I remember writing lines as a punishment at school. It didn’t happen very often, mostly because I got very good at staying within the text of the rules if not the spirit, and by not getting caught on those occasions where I decided I knew better. My counsellor would be among the first to point out that I’ve never met a rule that didn’t make me want to dig my heels in. The flip side as many will agree is that I rarely meet a barrier I don’t want to push against.
What was fascinating to me at school was how the punishment was often subverted by those undergoing it. Sometimes the punishment would be what most would understand by representations in media as varied as The Simpsons and Harry Potter. Most people think of lines as variants on “I will not tell lies”, or “I will not sell bridges to gullible Americans” – repetition as punishment in the hope the message will sink in.
At our school it was often more incentive. We had to check out pages of special blue paper with exactly 25 lines on each side from our House Master. We then had to fill those lines with at least seven words a line, copying from a text. I imagine at least some of you can already see where this went.
The most passive aggressive response to this punishment was to draw out a 7×25 grid on each side and fill those boxes. Sometimes we would just copy a text, other times we would do it in reverse, or vertically.
For those teachers and prefects who didn’t bother reading the results we got more inventive. There was a fad for putting in random words, and then for making patterns, like writing in a spiral. Then some bright spark noticed that no one ever specified what text had to be copied, so all bets were off. Hedgerows and older siblings’ bedrooms were searched for copies of Penthouse and the like (ah the joys of pre-internet Britain), and stories and articles duly remixed in patterns on the page.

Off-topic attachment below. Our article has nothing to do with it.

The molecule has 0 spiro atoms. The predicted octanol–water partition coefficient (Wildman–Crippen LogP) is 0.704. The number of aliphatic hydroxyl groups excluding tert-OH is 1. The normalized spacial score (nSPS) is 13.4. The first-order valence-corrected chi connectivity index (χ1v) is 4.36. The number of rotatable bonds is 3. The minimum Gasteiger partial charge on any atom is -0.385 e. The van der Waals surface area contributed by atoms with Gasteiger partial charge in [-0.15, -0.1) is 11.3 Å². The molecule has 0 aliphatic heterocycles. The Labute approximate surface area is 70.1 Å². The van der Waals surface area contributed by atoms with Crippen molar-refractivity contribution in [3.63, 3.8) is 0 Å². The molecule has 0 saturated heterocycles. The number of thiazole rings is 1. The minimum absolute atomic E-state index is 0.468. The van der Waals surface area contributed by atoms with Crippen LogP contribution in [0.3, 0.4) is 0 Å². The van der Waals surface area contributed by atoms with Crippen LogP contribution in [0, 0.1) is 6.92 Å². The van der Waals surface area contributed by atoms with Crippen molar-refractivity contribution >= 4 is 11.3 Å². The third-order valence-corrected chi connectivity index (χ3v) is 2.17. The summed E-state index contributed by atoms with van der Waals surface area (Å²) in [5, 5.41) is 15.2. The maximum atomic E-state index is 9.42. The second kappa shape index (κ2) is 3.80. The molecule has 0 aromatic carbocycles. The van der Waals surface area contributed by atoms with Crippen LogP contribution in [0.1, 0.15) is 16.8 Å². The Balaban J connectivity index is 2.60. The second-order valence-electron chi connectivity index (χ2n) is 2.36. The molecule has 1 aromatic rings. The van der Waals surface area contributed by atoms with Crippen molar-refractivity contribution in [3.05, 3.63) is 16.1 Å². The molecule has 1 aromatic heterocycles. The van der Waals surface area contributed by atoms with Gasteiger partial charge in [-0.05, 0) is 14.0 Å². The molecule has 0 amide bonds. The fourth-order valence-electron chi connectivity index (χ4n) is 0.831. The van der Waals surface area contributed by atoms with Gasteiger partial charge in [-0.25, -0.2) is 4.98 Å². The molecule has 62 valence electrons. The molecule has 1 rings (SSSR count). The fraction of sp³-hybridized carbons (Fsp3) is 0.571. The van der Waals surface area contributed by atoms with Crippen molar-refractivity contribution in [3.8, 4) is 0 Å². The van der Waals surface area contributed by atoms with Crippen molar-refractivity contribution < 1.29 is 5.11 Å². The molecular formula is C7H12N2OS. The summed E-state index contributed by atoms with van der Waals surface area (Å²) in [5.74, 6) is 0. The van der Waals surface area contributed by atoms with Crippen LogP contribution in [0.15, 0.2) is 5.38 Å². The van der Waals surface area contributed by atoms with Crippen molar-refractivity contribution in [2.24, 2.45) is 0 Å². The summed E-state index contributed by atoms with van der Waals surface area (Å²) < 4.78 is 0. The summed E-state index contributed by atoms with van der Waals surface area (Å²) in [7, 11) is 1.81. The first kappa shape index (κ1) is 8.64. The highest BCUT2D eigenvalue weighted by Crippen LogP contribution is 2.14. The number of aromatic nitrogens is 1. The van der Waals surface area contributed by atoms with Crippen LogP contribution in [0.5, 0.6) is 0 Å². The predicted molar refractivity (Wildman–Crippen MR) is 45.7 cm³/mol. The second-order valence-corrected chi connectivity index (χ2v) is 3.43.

Did the punishments ever stick? What do you think? Lines were designed to waste our time, and were treated with contempt accordingly. Perhaps this explains a bit more about my approach to rules: that they are there to make you at least think for a moment about consequences before you break them good and hard.
It’s all about personal responsibility you see, owning the consequences of what you do and recognising what drives your responses to situations.
Those line writing exercises may have slid off my back like water from the proverbial duck, but at the same time the reverse of them as a repetitive mental exercise can be a useful tool.
When I’m thinking over things that have got under my skin and I’ve worked out why I’m letting stupid things irritate me, it can be a useful exercise to set myself some mental lines as a corrective. Instead of telling myself “I will not rewire the physics lab bench supplies”, or “I will not set fire to the bin”, I instead set my own boundaries like: “I will not be an entitled jerk when someone doesn’t message straight back”
What lines should you be writing for yourself?